due to the industrial civilization that has characterized countries worldwide. Ziadat and Mott (2005), note
that the progression of modern civilization and associated continuous increase in population worldwide
contribute significantly to the increase in the quantity and variety of waste generated. The ever-increasing
consumption of resources results in huge amounts of solid wastes from industrial and domestic activities,
which pose significant threats to human health (Frosch, 1996). Sangodoyin and Ipadeola (2000),
continuing advancement in science and technology is also, contributing significantly to the increasing
volume and toxicity of waste generated (Sangodoyin and Ipadeola, 2000). For example, advancements in
aviation technology have led to an increasing number of people patronizing airports and airline services.
Consequently, the aviation industry worldwide has a reputation for being a major polluter with airports
perceived to have negative environmental effects in terms of waste production (Pitt et al., 2002).
3.2. Problems of Uncoordinated Disposal of Solid Waste
According to UNDP, (2007) lamented that, if solid wastes are not managed properly, many risks and
hazards for human welfare can result, although the relative importance of each depends on local
conditions. Uncollected wastes block drains, course floods, create insanitary conditions, and are an
aesthetic nuisance; discarded cans and other by-products encourage the breeding of flies, mosquitoes and
other vectors that spread disease.

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3.3. Solid waste management in HEI s


Universities are considered to be similar to small towns because of their large size, population, and the
various complex activities taking place on campuses (Alshuwaikhat and Abubakar, 2008). HEI s faced
with increase in population, build up areas and other infrastructures the quantity of waste also has
increased, in which if not well managed and disposed, it may pose to:
Vulnerability of risks to human health and that of other living organisms.
Environmental effects (CO3 and CH4 methane gas emission) and
Higher running cost implication. (Jibril et-al, 2012)
Recycling at Colorado State began a few decades ago, but has made tremendous progress since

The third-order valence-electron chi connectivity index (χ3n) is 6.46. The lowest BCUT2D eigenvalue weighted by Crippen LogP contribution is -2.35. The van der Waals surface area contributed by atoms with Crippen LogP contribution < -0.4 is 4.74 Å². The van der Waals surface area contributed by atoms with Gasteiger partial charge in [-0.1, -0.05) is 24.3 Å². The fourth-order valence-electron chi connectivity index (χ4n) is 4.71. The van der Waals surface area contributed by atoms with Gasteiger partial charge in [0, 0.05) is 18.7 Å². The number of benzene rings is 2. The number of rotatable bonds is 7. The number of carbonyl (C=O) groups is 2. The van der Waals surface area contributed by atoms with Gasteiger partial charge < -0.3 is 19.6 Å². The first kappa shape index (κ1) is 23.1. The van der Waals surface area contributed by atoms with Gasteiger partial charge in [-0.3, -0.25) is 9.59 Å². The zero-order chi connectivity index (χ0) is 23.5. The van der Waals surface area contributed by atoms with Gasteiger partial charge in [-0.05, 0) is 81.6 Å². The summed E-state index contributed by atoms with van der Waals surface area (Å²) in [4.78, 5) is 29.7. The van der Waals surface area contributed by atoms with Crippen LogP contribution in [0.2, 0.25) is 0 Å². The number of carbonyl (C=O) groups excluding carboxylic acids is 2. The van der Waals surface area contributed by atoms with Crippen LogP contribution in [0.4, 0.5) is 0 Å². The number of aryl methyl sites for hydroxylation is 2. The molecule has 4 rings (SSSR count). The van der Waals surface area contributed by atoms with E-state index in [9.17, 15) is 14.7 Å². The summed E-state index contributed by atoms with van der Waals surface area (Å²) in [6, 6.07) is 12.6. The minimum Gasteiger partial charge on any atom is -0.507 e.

receiving a grant in 1990. The waste collection and disposal processes were overhauled to allow for
efficient collection and recycling bins can now be found nearly everywhere on campus. (Colorado State
University, 2012). Reuse and Recycle containers are usually found in almost all buildings on campus, thus
determined by the demands of the building users, these containers include that of newspaper/Magazines,
paperboard/cardboard office papers and phone book, cans, bottles and plastic containers to mention but a
few. 3R s awareness will be a good incentive to cater for this waste. Phillips et-al (1999) Highlight that, a
central focus of a waste strategy guided by the need for sustainable development is not just how to dispose
of the waste that is produced or even how to recycle it but also how best to reduce the amount that is
created in the first place.
4. 3R s Strategic Approaches on Solid Waste Management (SWM)
In a nutshell, 3R s practices comprises different measures and skillful techniques to minimize the volume
of discarded waste materials that was generated to dispose out. Waste management hierarchy is the
internationally accepted guidelines for waste management practice, given emphases to reduce waste at
source, where waste can; it has been prevented, reuse should be explored, Recycle option will be
encouraged if the waste cannot be reused. Throughout the practice it will yield the positive outcomes to
Higher Educational Institutions.
4.1. Public Awareness/Education
At the institutional level, Integrated Waste Management Scoreboard points should be awarded for
based on the establishment of programs that raise awareness of staff regarding solid waste management
issues and practices. These programs may include orientation of new staff, training, internal promotion,
participation in industry programs and awards events, and reporting of achievements. UNEP, (2005)
4.2. Waste Management Hierarchy as a Key Element of Integrated Solid Waste Management
The waste management hierarchy is a widespread element of national and regional policy and is often
considered the most fundamental basis of modern Municipal Solid Waste Management practice. The
hierarchy ranks waste management operations according to their environmental or energy benefits. In
virtually all countries, the hierarchy is similar to that shown in fig. 1 below, with the first entries having
higher priority than those below them. (UNEP, 2005)

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The hierarchy is a useful policy tool for conserving resources, for dealing with landfill shortages, for